Mansfield in the desertA third-generation southern Nevadan, I have lived in exile most of my life in such places as Los Alamos, Baltimore, Los Angeles, the western suburbs of Detroit, and currently the northern suburbs of Washington, D.C. I work as a fluid dynamics engineer. I was baptized at age twelve in the font of the Las Vegas Nevada Central Stake Center, and on my nineteenth birthday I received the endowment in the St. George Temple. I served as a missionary mostly in the Patagonia of Argentina from 1985 to 1987. My true calling in the Church seems to be working with Cub Scouts, whom I have served in different capacities in four states most years since 1992. (My oldest boy turned eight in 2004.) I also currently teach Sunday School to the thirteen-year-olds. I hold degrees from two universities named for men who died in the 1870s, the Brigham Young University and the Johns Hopkins University. My wife is Elizabeth Pack Mansfield, who comes from New Mexico's north central mountains and studied molecular biology at the same two schools I attended. We have four sons, whose care and admonition, along with care of my aged father, require much of Elizabeth's time. She currently serves the Church as Mia-Maid advisor, ward music chairman, and choir director, and plays violin whenever she can. One day, I would like to make shoes.

14 thoughts on “Thinking about Michael Ignatieff and Barack Obama

  1. I am doubtful the Liberals did as poorly as they did because Iggy was gone from Canada for so long. They forgot how to connect with their members and the general population. As a result, the right leaning Liberals shifted to the Conservatives, and the left leaning Liberals shifted to the NDP.

  2. Kim Siever, thanks for providing us the opinion of a Canadian in Canada, and as bonus a Canadian who was a missionary to Nevada. Do you see Ignatieff’s foreign sojourn as a small factor, or as a sign of the Liberal Party’s lack of connection with Canada, or as something else? Or was it completely irrelevant to voters?

  3. By the way, the name of Mr. Ignatieff’s Hungarian wife, Zsuzsanna Zsohar, makes me smile. Terribly domestic of me, but the z’s are funny, and made me realize, “So, Zsa Zsa was an ordinary Hungarian name?”

  4. Wait, how’d you know I was in Nevada?

    I don’t think his sojourn made any meaningful difference. Perhaps the Liberals were just tired of getting lackluster leaders (the fourth in 8 years). Perhaps they were tired of the Liberals not getting anything done as the official opposition party. Either way, they have lost the decades-old connection with the populace, and their loss was so great, I am doubtful they will ever claw their way to the top.

  5. Keep in mind that in Canada the conservatives don’t really resemble our conservatives at all.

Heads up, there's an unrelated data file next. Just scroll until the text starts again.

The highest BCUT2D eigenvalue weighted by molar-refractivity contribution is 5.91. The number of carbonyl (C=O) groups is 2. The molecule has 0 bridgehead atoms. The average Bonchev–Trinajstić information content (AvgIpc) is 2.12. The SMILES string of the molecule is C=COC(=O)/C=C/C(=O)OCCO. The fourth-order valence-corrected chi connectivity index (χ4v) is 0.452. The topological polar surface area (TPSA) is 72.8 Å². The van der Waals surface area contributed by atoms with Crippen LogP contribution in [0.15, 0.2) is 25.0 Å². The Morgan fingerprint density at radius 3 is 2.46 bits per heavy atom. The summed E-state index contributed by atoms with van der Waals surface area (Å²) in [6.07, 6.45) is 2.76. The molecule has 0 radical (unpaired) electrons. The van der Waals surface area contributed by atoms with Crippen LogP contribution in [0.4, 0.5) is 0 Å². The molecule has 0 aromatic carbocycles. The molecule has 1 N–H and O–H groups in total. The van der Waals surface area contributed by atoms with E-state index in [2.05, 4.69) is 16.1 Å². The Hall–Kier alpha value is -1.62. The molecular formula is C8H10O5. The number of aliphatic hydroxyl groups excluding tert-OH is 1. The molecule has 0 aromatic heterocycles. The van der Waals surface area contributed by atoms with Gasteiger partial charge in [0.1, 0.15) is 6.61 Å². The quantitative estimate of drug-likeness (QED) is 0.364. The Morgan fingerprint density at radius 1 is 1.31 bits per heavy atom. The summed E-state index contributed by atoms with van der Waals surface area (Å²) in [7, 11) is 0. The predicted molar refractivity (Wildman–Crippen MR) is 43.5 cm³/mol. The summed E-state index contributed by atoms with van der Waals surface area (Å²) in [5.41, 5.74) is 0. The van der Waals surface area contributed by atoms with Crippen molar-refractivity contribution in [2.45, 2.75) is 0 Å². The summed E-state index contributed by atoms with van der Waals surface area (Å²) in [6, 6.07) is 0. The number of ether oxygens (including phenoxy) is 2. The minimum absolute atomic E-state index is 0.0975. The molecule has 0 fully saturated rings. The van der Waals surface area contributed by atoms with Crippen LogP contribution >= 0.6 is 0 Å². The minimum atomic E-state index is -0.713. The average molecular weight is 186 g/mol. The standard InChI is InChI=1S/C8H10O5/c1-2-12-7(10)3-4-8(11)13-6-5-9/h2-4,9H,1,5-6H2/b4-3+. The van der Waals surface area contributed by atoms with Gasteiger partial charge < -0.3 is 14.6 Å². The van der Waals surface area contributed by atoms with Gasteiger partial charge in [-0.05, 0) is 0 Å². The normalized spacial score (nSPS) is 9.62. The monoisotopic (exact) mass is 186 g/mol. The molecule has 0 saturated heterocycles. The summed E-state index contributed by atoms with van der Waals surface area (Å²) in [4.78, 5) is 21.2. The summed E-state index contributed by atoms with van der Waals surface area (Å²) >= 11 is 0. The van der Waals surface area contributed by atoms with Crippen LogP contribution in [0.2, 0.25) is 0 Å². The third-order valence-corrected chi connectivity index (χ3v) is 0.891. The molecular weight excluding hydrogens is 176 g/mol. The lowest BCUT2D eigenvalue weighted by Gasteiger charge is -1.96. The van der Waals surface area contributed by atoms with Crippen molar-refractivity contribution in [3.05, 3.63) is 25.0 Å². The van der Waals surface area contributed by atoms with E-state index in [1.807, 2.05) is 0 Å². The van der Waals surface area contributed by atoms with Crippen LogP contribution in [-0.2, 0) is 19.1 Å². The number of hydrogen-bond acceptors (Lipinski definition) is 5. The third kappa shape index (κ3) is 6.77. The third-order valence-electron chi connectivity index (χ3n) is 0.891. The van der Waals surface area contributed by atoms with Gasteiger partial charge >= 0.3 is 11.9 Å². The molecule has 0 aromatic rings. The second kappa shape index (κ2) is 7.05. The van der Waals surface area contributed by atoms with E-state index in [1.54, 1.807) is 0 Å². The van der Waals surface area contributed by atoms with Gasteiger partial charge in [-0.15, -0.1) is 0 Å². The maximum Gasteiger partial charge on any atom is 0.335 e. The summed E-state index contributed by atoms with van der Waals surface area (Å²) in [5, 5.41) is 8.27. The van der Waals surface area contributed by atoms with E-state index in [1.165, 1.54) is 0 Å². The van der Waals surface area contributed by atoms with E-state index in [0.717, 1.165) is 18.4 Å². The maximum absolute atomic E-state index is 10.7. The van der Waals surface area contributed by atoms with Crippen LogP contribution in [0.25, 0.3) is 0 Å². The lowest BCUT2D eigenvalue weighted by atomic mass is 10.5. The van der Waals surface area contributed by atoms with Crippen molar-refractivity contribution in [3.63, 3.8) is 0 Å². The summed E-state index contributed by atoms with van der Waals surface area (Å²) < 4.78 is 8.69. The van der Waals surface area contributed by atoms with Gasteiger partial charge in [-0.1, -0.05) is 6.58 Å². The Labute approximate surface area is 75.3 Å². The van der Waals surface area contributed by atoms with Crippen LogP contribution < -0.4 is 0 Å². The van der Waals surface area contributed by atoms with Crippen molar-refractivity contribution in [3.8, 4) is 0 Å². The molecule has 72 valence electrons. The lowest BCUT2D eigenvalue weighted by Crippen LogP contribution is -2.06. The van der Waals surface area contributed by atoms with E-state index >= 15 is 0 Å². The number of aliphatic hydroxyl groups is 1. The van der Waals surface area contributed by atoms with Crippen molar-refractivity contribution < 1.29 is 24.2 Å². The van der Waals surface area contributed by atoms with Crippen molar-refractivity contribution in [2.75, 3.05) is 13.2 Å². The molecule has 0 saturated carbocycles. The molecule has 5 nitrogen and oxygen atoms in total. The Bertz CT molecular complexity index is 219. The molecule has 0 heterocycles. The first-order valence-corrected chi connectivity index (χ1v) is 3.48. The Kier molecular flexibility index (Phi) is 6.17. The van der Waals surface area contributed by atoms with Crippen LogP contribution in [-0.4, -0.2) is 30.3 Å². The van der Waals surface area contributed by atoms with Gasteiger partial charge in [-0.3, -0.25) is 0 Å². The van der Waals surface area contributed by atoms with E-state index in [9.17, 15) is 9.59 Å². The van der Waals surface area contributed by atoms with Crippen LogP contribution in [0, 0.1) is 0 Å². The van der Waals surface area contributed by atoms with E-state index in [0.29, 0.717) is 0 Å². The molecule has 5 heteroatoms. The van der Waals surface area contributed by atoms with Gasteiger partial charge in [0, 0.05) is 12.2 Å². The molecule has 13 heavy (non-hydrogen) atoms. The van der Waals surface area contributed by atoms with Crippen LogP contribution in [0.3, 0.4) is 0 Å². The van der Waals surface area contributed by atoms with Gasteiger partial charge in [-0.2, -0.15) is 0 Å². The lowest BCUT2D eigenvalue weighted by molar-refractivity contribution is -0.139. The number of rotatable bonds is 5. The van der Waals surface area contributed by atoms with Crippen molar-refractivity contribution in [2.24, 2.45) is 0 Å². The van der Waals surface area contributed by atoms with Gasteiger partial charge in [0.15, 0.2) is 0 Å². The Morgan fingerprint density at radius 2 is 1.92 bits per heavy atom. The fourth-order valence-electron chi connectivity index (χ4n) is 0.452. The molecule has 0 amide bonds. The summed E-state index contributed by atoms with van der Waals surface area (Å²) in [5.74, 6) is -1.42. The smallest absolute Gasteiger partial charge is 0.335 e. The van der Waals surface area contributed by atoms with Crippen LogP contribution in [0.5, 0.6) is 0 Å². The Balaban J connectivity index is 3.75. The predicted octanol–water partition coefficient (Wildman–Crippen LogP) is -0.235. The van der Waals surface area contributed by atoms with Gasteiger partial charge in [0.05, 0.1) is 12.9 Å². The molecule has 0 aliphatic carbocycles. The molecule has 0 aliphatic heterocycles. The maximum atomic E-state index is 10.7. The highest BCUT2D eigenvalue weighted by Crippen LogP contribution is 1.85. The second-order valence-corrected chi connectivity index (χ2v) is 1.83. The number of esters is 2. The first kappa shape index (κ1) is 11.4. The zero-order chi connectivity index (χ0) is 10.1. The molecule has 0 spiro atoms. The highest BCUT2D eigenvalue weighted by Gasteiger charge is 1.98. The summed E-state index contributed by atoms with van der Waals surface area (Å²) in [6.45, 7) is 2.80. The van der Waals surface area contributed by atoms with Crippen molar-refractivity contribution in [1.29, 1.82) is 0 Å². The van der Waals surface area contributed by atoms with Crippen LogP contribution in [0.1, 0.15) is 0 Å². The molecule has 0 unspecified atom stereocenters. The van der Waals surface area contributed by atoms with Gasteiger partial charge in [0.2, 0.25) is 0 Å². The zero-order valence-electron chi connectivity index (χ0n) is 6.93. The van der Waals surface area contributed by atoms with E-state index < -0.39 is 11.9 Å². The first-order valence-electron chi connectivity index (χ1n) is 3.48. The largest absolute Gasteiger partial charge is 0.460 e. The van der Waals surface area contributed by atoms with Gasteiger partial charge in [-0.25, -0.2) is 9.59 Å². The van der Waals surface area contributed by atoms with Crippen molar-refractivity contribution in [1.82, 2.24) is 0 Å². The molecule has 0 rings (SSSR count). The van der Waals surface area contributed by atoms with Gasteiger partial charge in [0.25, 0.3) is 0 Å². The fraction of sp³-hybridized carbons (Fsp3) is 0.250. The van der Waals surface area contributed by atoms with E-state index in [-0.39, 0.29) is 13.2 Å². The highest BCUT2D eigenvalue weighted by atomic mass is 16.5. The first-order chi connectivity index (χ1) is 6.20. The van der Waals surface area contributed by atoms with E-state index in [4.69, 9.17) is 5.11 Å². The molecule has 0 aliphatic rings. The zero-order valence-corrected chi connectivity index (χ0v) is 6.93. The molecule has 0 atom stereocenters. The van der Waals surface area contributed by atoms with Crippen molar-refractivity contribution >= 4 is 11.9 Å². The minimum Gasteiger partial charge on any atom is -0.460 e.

6. On the other hand, Michael Ignatieff tried to get Canadians to vote for the Liberal Party instead of the NDP by warning that all the NDP’s promises would bust the budget, but now the NDP is the Official Opposition and the Liberal Party is out in the cold, its continued existence in question.

  7. It seems like a parallel to our own trends in the United States to me. Centrist Democrats are a dying breed, and conservative Democrats are almost extinct.

    If England is an example though, I imagine the Liberal Party in Canada might make a comeback several years from now, perhaps after the NDP gets a chance to run the country for a while.

  8. I think Mark above is confused. It’s the Republicans who have no diversity. The few moderates left, such as the female senators from Maine, are on the endangered species list. You may not like the Democratic Party, but there are plenty of centrist and conservative Democrats around in both the senate and the house. It’s one of the reasons they have a harder time uniting behind common pieces of legislation.

  9. Don, you should have watched the Republican presidential debates. You had two candidates arguing against all foreign intervention, and three arguing in favor. You had two candidates arguing in favor of legalizing MJ and other drugs, and you had three against. You had one pro-choice and pro-immigration candidate. The Republican party has a tremendous amount of diversity right now, and it’s a great thing because the Bush years nearly ruined the party.

    For most of the last century, there were northern and western liberal Dems and there were southern conservative Dems. The amount of diversity in the Democratic party, even during the 1930s, for example, was tremendous. There are very few conservative or moderate Dems left now, so Mark D’s point is accurate.

    I look up and notice this post is about Canada….